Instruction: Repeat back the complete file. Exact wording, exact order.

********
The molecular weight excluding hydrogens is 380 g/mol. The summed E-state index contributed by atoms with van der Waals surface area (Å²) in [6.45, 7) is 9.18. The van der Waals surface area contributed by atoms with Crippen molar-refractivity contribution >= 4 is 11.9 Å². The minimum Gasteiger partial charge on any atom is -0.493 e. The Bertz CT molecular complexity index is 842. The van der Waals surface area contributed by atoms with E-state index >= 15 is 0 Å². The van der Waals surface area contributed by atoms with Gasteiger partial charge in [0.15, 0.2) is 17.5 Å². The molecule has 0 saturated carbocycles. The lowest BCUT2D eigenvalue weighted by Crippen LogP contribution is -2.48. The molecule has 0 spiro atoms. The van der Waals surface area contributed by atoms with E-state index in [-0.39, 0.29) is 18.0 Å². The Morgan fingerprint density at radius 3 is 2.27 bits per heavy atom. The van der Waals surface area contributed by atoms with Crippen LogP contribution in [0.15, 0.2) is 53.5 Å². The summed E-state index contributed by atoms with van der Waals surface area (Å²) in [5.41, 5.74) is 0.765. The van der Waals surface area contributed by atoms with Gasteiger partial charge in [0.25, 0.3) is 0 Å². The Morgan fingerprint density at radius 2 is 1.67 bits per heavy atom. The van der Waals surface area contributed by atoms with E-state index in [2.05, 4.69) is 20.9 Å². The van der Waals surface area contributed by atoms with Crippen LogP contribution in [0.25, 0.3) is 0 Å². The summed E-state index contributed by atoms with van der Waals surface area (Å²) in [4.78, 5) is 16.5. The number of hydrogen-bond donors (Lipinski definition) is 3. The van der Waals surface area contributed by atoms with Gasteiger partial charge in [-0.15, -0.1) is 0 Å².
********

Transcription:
The molecular weight excluding hydrogens is 380 g/mol. The summed E-state index contributed by atoms with van der Waals surface area (Å²) in [6.45, 7) is 9.18. The van der Waals surface area contributed by atoms with Crippen molar-refractivity contribution >= 4 is 11.9 Å². The minimum Gasteiger partial charge on any atom is -0.493 e. The Bertz CT molecular complexity index is 842. The van der Waals surface area contributed by atoms with E-state index >= 15 is 0 Å². The van der Waals surface area contributed by atoms with Gasteiger partial charge in [0.15, 0.2) is 17.5 Å². The molecule has 0 saturated carbocycles. The lowest BCUT2D eigenvalue weighted by Crippen LogP contribution is -2.48. The molecule has 0 spiro atoms. The van der Waals surface area contributed by atoms with E-state index in [-0.39, 0.29) is 18.0 Å². The Morgan fingerprint density at radius 3 is 2.27 bits per heavy atom. The van der Waals surface area contributed by atoms with Crippen LogP contribution in [0.15, 0.2) is 53.5 Å². The summed E-state index contributed by atoms with van der Waals surface area (Å²) in [5.41, 5.74) is 0.765. The van der Waals surface area contributed by atoms with Gasteiger partial charge in [0.25, 0.3) is 0 Å². The Morgan fingerprint density at radius 2 is 1.67 bits per heavy atom. The van der Waals surface area contributed by atoms with E-state index in [2.05, 4.69) is 20.9 Å². The van der Waals surface area contributed by atoms with Crippen LogP contribution in [0.25, 0.3) is 0 Å². The summed E-state index contributed by atoms with van der Waals surface area (Å²) in [4.78, 5) is 16.5. The number of hydrogen-bond donors (Lipinski definition) is 3. The van der Waals surface area contributed by atoms with Gasteiger partial charge in [-0.15, -0.1) is 0 Å².